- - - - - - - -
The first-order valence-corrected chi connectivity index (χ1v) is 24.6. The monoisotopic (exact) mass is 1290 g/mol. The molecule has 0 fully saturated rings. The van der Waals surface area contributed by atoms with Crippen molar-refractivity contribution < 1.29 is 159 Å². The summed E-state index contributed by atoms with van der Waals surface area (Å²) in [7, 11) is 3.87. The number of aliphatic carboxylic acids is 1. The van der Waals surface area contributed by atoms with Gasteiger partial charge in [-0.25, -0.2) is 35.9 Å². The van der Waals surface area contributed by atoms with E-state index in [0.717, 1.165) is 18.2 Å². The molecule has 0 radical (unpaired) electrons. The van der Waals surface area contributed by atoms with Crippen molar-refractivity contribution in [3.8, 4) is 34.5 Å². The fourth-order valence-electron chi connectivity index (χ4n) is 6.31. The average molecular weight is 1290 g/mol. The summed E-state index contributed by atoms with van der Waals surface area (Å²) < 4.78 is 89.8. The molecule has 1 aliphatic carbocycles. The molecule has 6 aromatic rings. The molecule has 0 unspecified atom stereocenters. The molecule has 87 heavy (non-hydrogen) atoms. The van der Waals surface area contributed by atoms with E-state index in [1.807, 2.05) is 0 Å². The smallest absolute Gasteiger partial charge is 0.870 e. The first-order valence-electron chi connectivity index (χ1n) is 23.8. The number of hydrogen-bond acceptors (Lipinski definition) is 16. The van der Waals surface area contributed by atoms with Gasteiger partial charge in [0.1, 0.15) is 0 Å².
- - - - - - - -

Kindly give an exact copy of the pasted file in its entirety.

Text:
The first-order valence-corrected chi connectivity index (χ1v) is 24.6. The monoisotopic (exact) mass is 1290 g/mol. The molecule has 0 fully saturated rings. The van der Waals surface area contributed by atoms with Crippen molar-refractivity contribution < 1.29 is 159 Å². The summed E-state index contributed by atoms with van der Waals surface area (Å²) in [7, 11) is 3.87. The number of aliphatic carboxylic acids is 1. The van der Waals surface area contributed by atoms with Gasteiger partial charge in [-0.25, -0.2) is 35.9 Å². The van der Waals surface area contributed by atoms with E-state index in [0.717, 1.165) is 18.2 Å². The molecule has 0 radical (unpaired) electrons. The van der Waals surface area contributed by atoms with Crippen molar-refractivity contribution in [3.8, 4) is 34.5 Å². The fourth-order valence-electron chi connectivity index (χ4n) is 6.31. The average molecular weight is 1290 g/mol. The summed E-state index contributed by atoms with van der Waals surface area (Å²) < 4.78 is 89.8. The molecule has 1 aliphatic carbocycles. The molecule has 6 aromatic rings. The molecule has 0 unspecified atom stereocenters. The molecule has 87 heavy (non-hydrogen) atoms. The van der Waals surface area contributed by atoms with E-state index in [1.807, 2.05) is 0 Å². The smallest absolute Gasteiger partial charge is 0.870 e. The first-order valence-electron chi connectivity index (χ1n) is 23.8. The number of hydrogen-bond acceptors (Lipinski definition) is 16. The van der Waals surface area contributed by atoms with Gasteiger partial charge in [0.1, 0.15) is 0 Å².